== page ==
Current Reviews


Painkiller Jane #3

Posted: Saturday, September 8, 2007
By: Ray Tate

Writer: Jimmy Palmiotti & Joe Quesada
Artists: Lee Moder(p), Chris Garcia(c)
Publisher: Dynamite

The third issue of Painkiller Jane is almost a James Bond movie in comic book form. A grotesque assassin attacks our hero, a brutal fight ensues and it all leads to a terrorist plot as well as the return of some old contacts, Jane's multiple Felix Leitners.

Palmiotti and Quesada relate a slam-bang story that's uplifted by some ghoulish humor, and they also attempt to deepen Jane's character. Last issue, Jane came out. This issue she confronts those feelings as well as her long-suffering medic's feelings for her.

Palmiotti and Quesada have no problem with directing the action, which Moder accomplishes with ease. Moder is also in excellent form when illustrating the subtle propinquity in the characters as well as the various nuances to glances. The trouble is that the dialogue during these scenes required more finessing.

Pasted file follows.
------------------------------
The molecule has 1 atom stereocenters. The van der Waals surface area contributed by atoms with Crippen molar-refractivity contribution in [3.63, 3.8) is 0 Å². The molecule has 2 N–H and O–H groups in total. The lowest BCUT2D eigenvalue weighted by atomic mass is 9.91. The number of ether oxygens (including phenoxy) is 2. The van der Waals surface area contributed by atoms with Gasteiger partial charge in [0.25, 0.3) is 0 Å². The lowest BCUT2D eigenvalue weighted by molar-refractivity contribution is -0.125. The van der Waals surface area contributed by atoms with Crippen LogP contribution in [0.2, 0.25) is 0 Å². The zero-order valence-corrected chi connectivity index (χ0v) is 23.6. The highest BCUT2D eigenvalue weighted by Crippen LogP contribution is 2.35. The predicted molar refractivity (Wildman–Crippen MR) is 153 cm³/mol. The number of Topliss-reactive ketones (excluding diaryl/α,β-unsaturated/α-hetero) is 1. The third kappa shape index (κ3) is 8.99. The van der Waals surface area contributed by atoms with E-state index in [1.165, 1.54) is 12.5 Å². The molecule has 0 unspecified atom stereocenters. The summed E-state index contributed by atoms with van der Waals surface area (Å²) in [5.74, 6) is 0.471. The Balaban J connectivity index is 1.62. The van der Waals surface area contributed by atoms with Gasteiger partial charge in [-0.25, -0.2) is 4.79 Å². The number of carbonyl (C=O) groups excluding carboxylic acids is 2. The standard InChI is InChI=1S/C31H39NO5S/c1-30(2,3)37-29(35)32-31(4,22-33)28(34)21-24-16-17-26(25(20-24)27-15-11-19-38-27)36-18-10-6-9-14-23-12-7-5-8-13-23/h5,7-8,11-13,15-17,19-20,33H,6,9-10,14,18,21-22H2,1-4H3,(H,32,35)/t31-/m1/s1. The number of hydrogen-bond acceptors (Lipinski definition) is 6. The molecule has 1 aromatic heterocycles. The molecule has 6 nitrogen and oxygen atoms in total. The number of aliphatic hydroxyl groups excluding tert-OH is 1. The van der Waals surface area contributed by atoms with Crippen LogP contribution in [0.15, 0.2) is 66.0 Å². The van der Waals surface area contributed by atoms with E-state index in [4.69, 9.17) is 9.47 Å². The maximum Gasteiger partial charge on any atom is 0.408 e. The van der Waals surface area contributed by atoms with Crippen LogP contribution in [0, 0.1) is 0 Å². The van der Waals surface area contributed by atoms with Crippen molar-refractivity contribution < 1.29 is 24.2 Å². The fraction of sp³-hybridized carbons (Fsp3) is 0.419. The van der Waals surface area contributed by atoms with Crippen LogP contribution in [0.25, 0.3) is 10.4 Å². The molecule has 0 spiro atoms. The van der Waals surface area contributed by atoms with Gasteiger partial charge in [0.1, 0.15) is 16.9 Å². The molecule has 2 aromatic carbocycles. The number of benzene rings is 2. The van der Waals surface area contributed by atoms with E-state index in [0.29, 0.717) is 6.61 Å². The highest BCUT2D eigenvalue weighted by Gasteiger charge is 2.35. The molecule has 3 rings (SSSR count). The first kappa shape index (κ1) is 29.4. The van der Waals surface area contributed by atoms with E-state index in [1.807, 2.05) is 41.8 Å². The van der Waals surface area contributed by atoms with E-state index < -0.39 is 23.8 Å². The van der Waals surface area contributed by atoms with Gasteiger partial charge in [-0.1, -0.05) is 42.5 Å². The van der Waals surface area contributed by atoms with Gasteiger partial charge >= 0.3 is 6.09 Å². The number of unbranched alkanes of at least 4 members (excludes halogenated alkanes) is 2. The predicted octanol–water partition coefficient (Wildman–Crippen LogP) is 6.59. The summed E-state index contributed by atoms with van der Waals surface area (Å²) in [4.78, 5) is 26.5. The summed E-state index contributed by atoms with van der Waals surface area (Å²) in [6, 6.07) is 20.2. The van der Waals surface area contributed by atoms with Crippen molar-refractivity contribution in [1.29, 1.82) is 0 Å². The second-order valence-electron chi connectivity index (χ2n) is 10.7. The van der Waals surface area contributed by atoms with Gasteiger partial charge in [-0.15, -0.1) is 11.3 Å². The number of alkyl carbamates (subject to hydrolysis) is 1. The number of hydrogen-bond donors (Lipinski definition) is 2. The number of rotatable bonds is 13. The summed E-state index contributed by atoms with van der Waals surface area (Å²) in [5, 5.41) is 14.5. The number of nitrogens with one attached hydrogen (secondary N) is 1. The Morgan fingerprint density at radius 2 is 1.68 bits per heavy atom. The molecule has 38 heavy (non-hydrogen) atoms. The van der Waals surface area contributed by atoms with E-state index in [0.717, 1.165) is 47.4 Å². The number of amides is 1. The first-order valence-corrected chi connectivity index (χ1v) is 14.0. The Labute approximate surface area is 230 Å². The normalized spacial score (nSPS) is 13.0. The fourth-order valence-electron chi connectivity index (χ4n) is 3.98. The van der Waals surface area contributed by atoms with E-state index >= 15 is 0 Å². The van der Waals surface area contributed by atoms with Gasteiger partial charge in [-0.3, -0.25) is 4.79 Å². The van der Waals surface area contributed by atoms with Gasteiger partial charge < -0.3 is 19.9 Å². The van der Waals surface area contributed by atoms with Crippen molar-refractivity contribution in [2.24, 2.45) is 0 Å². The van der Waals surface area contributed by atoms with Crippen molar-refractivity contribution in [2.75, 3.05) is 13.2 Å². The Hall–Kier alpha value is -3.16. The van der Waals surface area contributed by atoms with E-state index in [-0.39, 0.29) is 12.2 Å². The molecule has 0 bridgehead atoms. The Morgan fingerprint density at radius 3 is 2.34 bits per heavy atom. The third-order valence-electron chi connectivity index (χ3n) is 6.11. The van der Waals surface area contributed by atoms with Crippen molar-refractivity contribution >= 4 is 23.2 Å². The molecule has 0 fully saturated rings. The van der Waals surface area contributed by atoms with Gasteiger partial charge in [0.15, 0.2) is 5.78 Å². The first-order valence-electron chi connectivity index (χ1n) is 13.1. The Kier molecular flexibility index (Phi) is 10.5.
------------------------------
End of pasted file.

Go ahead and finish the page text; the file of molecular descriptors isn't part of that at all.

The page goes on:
The dialogue lacks the piquancy of Jane's narration in previous chapters, and in this case less would have been more. Still, one cannot fault a book too badly for attempting to generate real emotion between the characters and address these emotions with maturity rather than juvenile winking, so to speak.

How Quesada and Palmiotti take great pains to avoid cliché is another asset to Painkiller Jane. All the characters in the book exhibit intelligence. The writers don't dumb down the characters for the sake of the plot. They let that group intellect manipulate the plot. For instance, the scene where Jane sprays she and her girlfriend, the appealing Ajira, with a substance that will make them stand out to their snipers is just common sense.

Experience comes in handy when facing a firefight, and Palmiotti and Quesada use the experience of the characters to avoid any bad tasting endings. The last thing that was needed in this story was a needless death, to make a point or artificially create the environment for an easy out, and we don't get one.

Smartly plotted, nicely illustrated and with a strong heart, Painkiller Jane is well worth adding to your collection. Jane is a sophisticated action hero for a mature audience.

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